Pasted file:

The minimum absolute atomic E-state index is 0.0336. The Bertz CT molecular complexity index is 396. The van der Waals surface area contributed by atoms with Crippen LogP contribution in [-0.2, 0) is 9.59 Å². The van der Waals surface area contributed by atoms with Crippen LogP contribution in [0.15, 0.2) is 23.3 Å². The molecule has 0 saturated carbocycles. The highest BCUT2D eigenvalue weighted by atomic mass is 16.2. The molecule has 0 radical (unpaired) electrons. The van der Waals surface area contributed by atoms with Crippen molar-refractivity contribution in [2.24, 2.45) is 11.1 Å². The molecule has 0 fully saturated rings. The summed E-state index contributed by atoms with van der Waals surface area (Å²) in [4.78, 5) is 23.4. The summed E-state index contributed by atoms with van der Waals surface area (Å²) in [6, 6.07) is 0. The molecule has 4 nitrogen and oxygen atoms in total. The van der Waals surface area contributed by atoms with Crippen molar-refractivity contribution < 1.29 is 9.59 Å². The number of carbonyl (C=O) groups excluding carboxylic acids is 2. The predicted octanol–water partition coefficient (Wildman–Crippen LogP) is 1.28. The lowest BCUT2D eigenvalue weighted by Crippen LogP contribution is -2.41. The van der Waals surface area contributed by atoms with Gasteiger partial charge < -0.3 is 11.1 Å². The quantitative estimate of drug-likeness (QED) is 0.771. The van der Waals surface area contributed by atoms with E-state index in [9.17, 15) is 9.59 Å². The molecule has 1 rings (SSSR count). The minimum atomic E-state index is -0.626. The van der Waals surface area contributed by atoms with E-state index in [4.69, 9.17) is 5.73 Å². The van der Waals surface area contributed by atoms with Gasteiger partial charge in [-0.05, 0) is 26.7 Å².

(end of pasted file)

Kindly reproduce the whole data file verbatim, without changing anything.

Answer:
The minimum absolute atomic E-state index is 0.0336. The Bertz CT molecular complexity index is 396. The van der Waals surface area contributed by atoms with Crippen LogP contribution in [-0.2, 0) is 9.59 Å². The van der Waals surface area contributed by atoms with Crippen LogP contribution in [0.15, 0.2) is 23.3 Å². The molecule has 0 saturated carbocycles. The highest BCUT2D eigenvalue weighted by atomic mass is 16.2. The molecule has 0 radical (unpaired) electrons. The van der Waals surface area contributed by atoms with Crippen molar-refractivity contribution in [2.24, 2.45) is 11.1 Å². The molecule has 0 fully saturated rings. The summed E-state index contributed by atoms with van der Waals surface area (Å²) in [4.78, 5) is 23.4. The summed E-state index contributed by atoms with van der Waals surface area (Å²) in [6, 6.07) is 0. The molecule has 4 nitrogen and oxygen atoms in total. The van der Waals surface area contributed by atoms with Crippen molar-refractivity contribution < 1.29 is 9.59 Å². The number of carbonyl (C=O) groups excluding carboxylic acids is 2. The predicted octanol–water partition coefficient (Wildman–Crippen LogP) is 1.28. The lowest BCUT2D eigenvalue weighted by Crippen LogP contribution is -2.41. The van der Waals surface area contributed by atoms with Gasteiger partial charge < -0.3 is 11.1 Å². The quantitative estimate of drug-likeness (QED) is 0.771. The van der Waals surface area contributed by atoms with E-state index in [9.17, 15) is 9.59 Å². The molecule has 1 rings (SSSR count). The minimum atomic E-state index is -0.626. The van der Waals surface area contributed by atoms with E-state index in [4.69, 9.17) is 5.73 Å². The van der Waals surface area contributed by atoms with Gasteiger partial charge in [-0.05, 0) is 26.7 Å².